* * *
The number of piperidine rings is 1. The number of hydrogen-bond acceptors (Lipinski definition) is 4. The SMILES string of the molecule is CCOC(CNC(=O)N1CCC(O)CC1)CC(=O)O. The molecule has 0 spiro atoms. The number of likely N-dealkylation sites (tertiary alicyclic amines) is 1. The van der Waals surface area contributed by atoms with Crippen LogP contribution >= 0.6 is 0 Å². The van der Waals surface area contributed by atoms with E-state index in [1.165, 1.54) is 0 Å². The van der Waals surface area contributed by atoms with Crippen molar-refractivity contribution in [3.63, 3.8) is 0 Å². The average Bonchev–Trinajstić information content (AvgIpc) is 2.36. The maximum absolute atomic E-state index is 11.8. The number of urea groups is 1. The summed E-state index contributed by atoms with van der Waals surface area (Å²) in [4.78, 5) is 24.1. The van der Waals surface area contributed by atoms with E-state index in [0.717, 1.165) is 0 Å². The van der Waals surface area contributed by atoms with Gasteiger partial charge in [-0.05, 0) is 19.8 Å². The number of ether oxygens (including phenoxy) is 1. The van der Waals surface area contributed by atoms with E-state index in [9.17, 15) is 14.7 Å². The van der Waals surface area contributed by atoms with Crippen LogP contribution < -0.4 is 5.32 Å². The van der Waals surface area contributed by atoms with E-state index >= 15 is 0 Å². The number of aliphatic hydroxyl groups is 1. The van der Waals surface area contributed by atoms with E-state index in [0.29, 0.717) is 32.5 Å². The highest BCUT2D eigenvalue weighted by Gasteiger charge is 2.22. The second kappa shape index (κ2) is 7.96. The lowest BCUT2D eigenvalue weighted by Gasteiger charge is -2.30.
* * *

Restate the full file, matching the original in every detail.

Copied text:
The number of piperidine rings is 1. The number of hydrogen-bond acceptors (Lipinski definition) is 4. The SMILES string of the molecule is CCOC(CNC(=O)N1CCC(O)CC1)CC(=O)O. The molecule has 0 spiro atoms. The number of likely N-dealkylation sites (tertiary alicyclic amines) is 1. The van der Waals surface area contributed by atoms with Crippen LogP contribution >= 0.6 is 0 Å². The van der Waals surface area contributed by atoms with E-state index in [1.165, 1.54) is 0 Å². The van der Waals surface area contributed by atoms with Crippen molar-refractivity contribution in [3.63, 3.8) is 0 Å². The average Bonchev–Trinajstić information content (AvgIpc) is 2.36. The maximum absolute atomic E-state index is 11.8. The number of urea groups is 1. The summed E-state index contributed by atoms with van der Waals surface area (Å²) in [4.78, 5) is 24.1. The van der Waals surface area contributed by atoms with E-state index in [0.717, 1.165) is 0 Å². The van der Waals surface area contributed by atoms with Gasteiger partial charge in [-0.05, 0) is 19.8 Å². The number of ether oxygens (including phenoxy) is 1. The van der Waals surface area contributed by atoms with E-state index in [9.17, 15) is 14.7 Å². The van der Waals surface area contributed by atoms with Crippen LogP contribution < -0.4 is 5.32 Å². The van der Waals surface area contributed by atoms with E-state index >= 15 is 0 Å². The number of aliphatic hydroxyl groups is 1. The van der Waals surface area contributed by atoms with E-state index in [0.29, 0.717) is 32.5 Å². The highest BCUT2D eigenvalue weighted by Gasteiger charge is 2.22. The second kappa shape index (κ2) is 7.96. The lowest BCUT2D eigenvalue weighted by Gasteiger charge is -2.30.